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What the Man with the Silk Umbrella Taught Me About Living My Life

If you’ve been to Chicago in the summer, you understand just how glorious those bright, sunny, but not too hot days can be. It was just such a day that I trekked from my hotel in the Magnificent Mile to the video studio, where we were producing a training video for my employer.

I had consciously chosen a hotel close to the lake, shopping, and the vitality of the downtown center. I knew it meant a 2-mile walk to the studio each day, but in my mind, there are few things better than a walk in a big city.

If you’ve been to Chicago in the summer, you also know that afternoon thunderstorms can materialize seemingly without warning. And as you suspect, that was exactly what happened to me on the way back to my hotel room.

The storm appeared suddenly, and the downpour was heavy and unrelenting. People scattered, and I was fortunate enough to find a doorway to take shelter. It was recessed and, as such, a bit dark. In a few moments, my eyes adjusted to the semi-darkness, and I noticed that I was not alone.

Sharing this doorway was a well-dressed businessman, I suspected in his thirties. We exchanged small talk as the storm continued to pelt those who passed by with unrelenting wetness. After about ten minutes, one begins to wonder if a dash through the rain might be the preferred option to spending even more time huddled in a doorway.

As I weighed my options, I noticed that the gentleman sharing this space with me had an umbrella. Taken aback, I inquired. “I see you have an umbrella. What keeps you here in the doorway when you could be on your way?”

The man replied without any hint of irony, “This is a very expensive silk umbrella. I don’t want to get it wet.”

To this day, I still remember the perplexity of the (presumably) smart businessman who refused to get his umbrella wet. This situation has become a metaphor for me, causing me to think about how many “silk umbrellas” I carry around.

Some examples are in order!

What physical items in my life do I deem too precious to use and enjoy? There are obvious things – like the good china, the fine beautiful crystal, and the flowers in my yard that I hesitate to cut and place on my desk. Or the luxurious cashmere sweater I save for special occasions, only wearing it once or twice per year.

I also have some emotional connections that I treat as silk umbrellas. Concerned that if I open up and become vulnerable, this precious thing inside me will be at risk. How often do I fail to laugh, hug, console, or share deeply – protecting something precious but untouched? Far too often, I can hold back those emotional risks and only take them when there is no danger of rejection, ridicule, or some other imagined catastrophe.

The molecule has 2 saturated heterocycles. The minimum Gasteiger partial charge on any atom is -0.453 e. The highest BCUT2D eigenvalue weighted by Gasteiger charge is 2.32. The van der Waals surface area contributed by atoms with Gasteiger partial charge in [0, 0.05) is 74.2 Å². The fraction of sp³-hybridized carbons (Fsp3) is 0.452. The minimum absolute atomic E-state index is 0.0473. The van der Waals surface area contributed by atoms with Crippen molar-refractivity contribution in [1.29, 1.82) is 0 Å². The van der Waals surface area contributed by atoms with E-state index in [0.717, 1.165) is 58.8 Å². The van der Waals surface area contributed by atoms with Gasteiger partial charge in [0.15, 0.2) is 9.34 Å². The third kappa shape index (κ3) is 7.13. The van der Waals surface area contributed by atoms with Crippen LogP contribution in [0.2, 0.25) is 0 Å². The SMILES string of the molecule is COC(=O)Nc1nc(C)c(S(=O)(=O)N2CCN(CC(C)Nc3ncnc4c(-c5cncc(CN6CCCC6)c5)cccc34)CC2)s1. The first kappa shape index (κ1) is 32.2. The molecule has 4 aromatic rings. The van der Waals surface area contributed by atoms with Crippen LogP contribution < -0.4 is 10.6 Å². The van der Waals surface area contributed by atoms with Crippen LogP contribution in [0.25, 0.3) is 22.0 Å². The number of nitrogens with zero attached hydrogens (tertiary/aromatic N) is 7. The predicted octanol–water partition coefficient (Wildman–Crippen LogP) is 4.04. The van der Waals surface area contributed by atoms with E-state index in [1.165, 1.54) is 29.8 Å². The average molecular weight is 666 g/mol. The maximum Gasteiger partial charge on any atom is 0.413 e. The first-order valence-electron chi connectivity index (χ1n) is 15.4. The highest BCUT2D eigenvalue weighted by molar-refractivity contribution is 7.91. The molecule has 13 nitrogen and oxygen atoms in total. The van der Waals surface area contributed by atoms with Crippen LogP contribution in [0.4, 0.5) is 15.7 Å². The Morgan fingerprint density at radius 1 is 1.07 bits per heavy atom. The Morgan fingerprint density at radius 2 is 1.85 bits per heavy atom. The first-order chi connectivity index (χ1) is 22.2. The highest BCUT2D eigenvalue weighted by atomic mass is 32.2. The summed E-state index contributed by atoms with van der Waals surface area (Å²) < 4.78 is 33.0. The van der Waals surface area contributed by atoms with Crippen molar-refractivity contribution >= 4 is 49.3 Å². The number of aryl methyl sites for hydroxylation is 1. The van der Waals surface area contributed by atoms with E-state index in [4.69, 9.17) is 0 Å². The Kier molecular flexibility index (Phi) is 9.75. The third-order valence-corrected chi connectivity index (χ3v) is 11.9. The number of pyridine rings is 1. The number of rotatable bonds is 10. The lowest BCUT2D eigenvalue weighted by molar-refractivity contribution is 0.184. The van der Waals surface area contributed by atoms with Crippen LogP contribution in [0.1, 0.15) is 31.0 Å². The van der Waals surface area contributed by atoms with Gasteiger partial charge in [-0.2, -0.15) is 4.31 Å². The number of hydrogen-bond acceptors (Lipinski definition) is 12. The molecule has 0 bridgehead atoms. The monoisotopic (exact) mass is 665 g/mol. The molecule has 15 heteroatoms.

Our talents and gifts are other things we often treat as silk umbrellas. We can guard fiercely rather than share freely. It’s easy in our culture to own up to our shortcomings, but harder to claim our gifts. What talents and skills do I possess that I dismiss, diminish, or fail to bring into the light?

Then there are our passions. Opening those umbrellas can be challenging, for we may defer them (someday I’ll…..) or relegate them to a small rather than central part of our lives. We may love to travel, but limit our travels to a few weekends or a measly week a year. We may love to be in nature but not make time for it. We may adore the movies but fail to go unless we have someone to go with us.

I believe that we each have our own silk umbrellas in some form or fashion. Once we see them for what they are – we can permit ourselves to do things like:

  • Bring beauty into every day by using our beautiful and treasured possessions
  • Taking an emotional risk to connect with another human – and brush it off if our attempts are rejected
  • Use our unique talents and skills – without having to downplay them
  • Do something we are passionate about daily – without wild abandon

So take a look around and find your silk umbrellas. Get them out – open them up – enjoy them today. I suspect that when you do, you’ll find more sunshine than rain clouds.

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